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I need to use log4j in my application, but I don't know how I can get properties loaded. Deafult properties files says that I should put log4j.properties to /WEB-INF/classes/ folder, but in eclipse I cannot see that folder and I cannot create it, because it already exists. And I cannot add any files to that folder either.

Here is error that I get:

log4j:WARN No appenders could be found for logger (DataNucleus.ClassLoading).
log4j:WARN Please initialize the log4j system properly.
log4j:WARN See http://logging.apache.org/log4j/1.2/faq.html#noconfig for more info.

So how can I get web application to load log4j properties?

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4 Answers 4

up vote 5 down vote accepted

Put the log4j.properties file into a source directory of your project, e.g. /src. Eclipse will copy it into your target build directory.

I recomend using SLF4J with Log4J, and the SpringSource Tool Suite (STS) for your project.

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I still get the messages. –  Dominik Jan 26 '12 at 17:31
What's the path to your log4j.properties? Aside from this problem, consider using a more modern logging framework such as logback or SLF4J. –  dgeske Jan 26 '12 at 20:44
It's in ".../src". –  Dominik Jan 27 '12 at 0:10
Are you using some kind of build management tool such as Maven? In that case your source directory is not simply src. You'd have to place your configuration into src/main/resources. You can verify which directories are configured as source folders by selecting Project>Properties>Java Build Path. –  dgeske Jan 31 '12 at 2:28
I don't use a build management tool. Source folders are: /.apt_generated, /src, /test. –  Dominik Jan 31 '12 at 14:37

Here is how to get log4j working using Eclipse with the Google plugin.

Modify appengine-web.xml as follows:

  <property name="java.util.logging.config.file" value="WEB-INF/classes/log4j.properties"/> 

You can add the following code to your servlet:

import org.apache.log4j.Logger; 
Logger logger = Logger.getLogger("com.foo");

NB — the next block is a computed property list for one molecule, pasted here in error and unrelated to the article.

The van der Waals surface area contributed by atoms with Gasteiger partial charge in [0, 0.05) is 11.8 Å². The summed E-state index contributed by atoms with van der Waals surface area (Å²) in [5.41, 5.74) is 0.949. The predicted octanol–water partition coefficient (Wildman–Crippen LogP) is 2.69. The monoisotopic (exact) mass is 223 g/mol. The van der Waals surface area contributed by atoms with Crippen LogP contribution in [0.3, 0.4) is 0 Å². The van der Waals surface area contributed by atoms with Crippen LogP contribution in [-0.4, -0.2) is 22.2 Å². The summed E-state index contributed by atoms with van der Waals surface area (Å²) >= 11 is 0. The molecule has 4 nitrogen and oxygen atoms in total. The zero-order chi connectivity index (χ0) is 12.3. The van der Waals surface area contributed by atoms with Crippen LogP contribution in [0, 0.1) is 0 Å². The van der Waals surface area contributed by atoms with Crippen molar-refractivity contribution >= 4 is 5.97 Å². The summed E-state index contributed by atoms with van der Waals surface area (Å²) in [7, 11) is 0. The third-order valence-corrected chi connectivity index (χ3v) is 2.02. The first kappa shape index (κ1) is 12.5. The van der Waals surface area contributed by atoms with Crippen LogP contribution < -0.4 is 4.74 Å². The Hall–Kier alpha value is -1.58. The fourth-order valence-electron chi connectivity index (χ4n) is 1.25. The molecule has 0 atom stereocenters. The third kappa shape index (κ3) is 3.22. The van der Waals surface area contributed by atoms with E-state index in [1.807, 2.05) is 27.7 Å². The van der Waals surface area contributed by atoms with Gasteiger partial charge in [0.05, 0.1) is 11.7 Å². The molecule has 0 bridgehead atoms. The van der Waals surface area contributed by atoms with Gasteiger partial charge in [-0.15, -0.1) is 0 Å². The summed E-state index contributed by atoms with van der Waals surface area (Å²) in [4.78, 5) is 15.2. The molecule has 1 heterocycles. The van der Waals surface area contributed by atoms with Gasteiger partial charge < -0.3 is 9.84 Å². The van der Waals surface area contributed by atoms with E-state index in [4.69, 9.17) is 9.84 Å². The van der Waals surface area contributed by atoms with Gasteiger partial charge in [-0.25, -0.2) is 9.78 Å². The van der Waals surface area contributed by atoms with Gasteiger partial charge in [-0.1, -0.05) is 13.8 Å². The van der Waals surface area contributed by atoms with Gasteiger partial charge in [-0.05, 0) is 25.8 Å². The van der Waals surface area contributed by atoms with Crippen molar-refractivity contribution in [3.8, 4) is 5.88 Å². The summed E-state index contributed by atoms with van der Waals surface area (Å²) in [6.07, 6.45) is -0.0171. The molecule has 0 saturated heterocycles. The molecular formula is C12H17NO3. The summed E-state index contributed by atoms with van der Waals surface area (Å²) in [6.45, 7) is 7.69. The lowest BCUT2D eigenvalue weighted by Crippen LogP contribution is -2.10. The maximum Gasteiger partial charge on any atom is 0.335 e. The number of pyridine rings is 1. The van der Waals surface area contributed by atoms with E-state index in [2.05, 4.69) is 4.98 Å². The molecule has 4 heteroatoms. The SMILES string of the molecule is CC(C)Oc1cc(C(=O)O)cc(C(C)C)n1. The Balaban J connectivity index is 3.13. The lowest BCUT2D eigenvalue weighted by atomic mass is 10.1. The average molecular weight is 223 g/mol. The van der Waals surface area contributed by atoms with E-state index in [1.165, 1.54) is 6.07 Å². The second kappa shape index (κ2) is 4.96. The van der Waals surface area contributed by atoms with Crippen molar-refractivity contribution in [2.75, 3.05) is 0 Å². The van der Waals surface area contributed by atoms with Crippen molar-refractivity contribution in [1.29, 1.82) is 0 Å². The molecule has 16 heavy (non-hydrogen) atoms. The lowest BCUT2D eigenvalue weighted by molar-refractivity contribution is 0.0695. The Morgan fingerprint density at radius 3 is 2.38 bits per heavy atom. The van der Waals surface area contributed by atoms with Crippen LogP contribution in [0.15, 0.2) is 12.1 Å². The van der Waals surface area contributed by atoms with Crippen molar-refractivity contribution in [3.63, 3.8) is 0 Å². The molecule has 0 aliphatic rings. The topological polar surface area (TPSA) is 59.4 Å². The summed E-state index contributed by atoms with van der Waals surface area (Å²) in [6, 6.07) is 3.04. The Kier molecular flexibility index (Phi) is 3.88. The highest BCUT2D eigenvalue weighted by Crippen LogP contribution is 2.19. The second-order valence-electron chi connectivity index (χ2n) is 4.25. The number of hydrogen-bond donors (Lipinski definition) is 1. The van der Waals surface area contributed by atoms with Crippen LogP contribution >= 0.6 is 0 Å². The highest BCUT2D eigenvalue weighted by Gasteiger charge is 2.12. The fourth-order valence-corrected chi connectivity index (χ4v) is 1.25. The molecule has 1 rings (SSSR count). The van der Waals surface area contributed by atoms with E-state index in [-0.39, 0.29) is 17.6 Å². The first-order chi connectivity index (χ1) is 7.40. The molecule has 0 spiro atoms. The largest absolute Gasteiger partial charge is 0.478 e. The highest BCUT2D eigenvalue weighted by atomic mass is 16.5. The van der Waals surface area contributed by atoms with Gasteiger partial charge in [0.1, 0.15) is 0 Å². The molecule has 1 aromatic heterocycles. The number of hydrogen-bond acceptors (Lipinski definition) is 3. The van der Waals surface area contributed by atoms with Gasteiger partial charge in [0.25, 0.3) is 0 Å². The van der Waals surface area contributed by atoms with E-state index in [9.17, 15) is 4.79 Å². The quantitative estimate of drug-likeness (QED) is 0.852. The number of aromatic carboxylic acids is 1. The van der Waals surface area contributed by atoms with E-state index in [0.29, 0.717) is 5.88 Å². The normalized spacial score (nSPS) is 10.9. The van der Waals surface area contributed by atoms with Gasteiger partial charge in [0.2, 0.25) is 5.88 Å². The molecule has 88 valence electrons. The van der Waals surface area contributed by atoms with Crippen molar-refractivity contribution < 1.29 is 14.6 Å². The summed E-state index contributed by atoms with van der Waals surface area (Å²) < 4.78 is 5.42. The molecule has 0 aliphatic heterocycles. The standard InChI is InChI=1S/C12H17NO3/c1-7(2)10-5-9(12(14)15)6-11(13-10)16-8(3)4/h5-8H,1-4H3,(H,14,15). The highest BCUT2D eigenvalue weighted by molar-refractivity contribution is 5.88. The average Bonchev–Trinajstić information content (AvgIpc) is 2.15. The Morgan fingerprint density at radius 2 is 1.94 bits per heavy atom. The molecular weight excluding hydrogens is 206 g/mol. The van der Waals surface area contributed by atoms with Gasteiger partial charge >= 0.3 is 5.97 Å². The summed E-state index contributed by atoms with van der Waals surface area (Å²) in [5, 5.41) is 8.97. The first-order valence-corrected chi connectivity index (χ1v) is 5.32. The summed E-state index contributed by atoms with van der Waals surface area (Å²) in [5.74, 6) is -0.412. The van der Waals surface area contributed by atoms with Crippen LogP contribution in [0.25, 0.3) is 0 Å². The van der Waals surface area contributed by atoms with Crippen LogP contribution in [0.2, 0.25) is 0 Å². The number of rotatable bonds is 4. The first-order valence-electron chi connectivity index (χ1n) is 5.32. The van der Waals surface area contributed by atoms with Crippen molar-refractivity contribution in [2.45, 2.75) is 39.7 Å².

Put the log4j.properties file in the src/ directory with the following content:

log4j.rootLogger=DEBUG, stdout 
log4j.appender.stdout.layout.ConversionPattern=%d{ABSOLUTE} %5p %t %c{1}:%M:%L - %m%n 

You can do a Project > Clean then allow it to automatically build, The build copies the log4j.properties file to /war/WEB-INF/classes/. You'll see the log displayed when you Run As > Web Application and request a URL.

I know that you're not using Maven but I will add instructions below in case anyone else needs them. These instructions will work with com.google.appengine.archetypes:guestbook-archetype.

Add the following to pom.xml:


Add the following code to guestbook.jsp:

<%@ page import="org.apache.log4j.Logger" %> 
Logger logger = Logger.getLogger("com.foo"); 

Create src/main/webapp/WEB-INF/classes/log4j.properties with the same content as above.

Then run:

mvn clean 
mvn verify 
mvn appengine:devserver 

You will see log output in our console after calling http://localhost:8080/.

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this shouldn't work, as you're setting the log4j.properties as the configuration for java.util.logging! –  Rafael Sanches Jul 11 '13 at 23:33
Works great. Thanks John. –  underdog Mar 28 at 5:13

I have to put the log4j.properties and then configured in web.xml:


That way it runs before the classpath loading and it works.

Although it doesn't send the JUL stuff to log4j, so you will need a separated configuration to do that.

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this seems to cause weird issues, because at the real startup the appengine stuff reads the one in classpath:log4j.properties. Please see my answer for an alternative solution that works for both. –  Rafael Sanches Jul 12 '13 at 10:01

Ignore everything you see in the internet for the keywords spring + log4j + appengine.

The solution that worked for me and didn't created ambiguity was to leave JUL be and configure log4j with spring separately in this way:

public class CustomXmlWebApplicationContext extends XmlWebApplicationContext {
protected void initBeanDefinitionReader(XmlBeanDefinitionReader beanDefinitionReader) {

    try {
        Resource res = beanDefinitionReader.getResourceLoader().getResource("classpath:log4j.properties");
        Properties props = new Properties();
    catch(Throwable e) {


Then just put your log4j.properties in the root of your source folder.

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